The apparent lack of vascular disorder baffled me for two reasons. One, pulsatile tinnitus by definition is due to blood flowing where it shouldn’t, i.e., where your cochlea can pick it up. Two, my symptoms came on after the most intensive cardiovascular workout of my life, with long runs or fast hikes every day. Rather stupidly, in hindsight, I had clearly let my heart rate go way into a danger zone. Wasn’t it reasonable to assume I had torn some vessel up there? Perhaps. But the testing showed no sign of it.
The ENTs concluded that a central nervous system disorder should be considered next and referred me to neurology. And the referring doctor told me to expect the neurologists to order a lumbar puncture, or spinal tap, which quickly brought two words to mind: oh shit. If there was one medical procedure I had feared more than any other it was a spinal tap. Fortunately, the very first neurologist I went to saw no reasons to indicate a central nervous system disorder. “You don’t need a lumbar puncture,” he told me. I nearly hugged the guy.
He still suspected a vascular issue and referred me to a neurologist who specializes in those. When I told her about another symptom that had come on a few weeks before onset, a stiff neck whenever I ran, she ordered MRIs of my neck to expand the search for a vascular disorder in that area. Nothing.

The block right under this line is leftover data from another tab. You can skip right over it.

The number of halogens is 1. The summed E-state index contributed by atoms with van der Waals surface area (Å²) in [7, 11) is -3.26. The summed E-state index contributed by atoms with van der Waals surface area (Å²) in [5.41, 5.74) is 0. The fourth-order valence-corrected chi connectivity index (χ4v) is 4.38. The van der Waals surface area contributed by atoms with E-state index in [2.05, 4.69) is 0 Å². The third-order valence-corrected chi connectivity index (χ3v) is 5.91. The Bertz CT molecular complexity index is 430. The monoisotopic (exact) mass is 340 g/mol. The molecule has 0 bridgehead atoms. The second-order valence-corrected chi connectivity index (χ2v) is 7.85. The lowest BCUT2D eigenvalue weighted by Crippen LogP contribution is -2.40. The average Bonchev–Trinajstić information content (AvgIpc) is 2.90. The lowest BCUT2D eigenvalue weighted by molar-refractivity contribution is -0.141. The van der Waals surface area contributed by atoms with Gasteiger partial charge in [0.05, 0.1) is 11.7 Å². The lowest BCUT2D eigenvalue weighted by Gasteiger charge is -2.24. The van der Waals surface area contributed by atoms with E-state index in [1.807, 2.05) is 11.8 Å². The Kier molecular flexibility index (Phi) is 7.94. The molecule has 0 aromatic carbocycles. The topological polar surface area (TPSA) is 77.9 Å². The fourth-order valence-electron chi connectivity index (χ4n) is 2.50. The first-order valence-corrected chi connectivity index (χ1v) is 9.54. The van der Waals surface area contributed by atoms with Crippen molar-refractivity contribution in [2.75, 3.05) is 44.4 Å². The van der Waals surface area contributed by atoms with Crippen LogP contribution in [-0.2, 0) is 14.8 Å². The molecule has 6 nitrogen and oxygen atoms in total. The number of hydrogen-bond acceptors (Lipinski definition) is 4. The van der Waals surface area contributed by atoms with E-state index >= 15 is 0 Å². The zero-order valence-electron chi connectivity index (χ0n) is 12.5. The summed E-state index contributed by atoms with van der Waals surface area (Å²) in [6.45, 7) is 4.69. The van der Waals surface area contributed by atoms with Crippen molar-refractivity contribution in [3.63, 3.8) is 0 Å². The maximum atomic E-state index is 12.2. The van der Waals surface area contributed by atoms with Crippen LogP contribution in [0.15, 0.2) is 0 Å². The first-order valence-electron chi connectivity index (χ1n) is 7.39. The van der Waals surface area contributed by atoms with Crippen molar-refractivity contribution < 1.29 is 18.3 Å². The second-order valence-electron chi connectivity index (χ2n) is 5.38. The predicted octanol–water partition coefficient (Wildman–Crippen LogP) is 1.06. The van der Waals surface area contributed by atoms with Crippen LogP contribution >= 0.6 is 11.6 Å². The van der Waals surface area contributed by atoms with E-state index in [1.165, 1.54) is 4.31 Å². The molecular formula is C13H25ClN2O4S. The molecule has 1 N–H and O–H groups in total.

Meanwhile the episodes continued. In April, I crumpled to the ground after drinking one beer at the Ponysaurus Brewing Company in Durham, where the other patrons no doubt assumed I had had way more than one. In May, waiting in baggage claim at the airport, I noticed the loud ringing on my right side, which I had learned by then signaled the onset of a drop attack. I headed for a bench not ten feet away but didn’t make it. I dropped like a rock onto the cold, tile floor. Leaving Duke’s imaging facility one day, passing by the cancer center, I put both hands on its stone exterior when the ringing began, thinking wrongly that I could remain standing. A second later I was on the ground, rehearsing what I would say to the passersby who I knew would soon be coming to assist. Actually none did.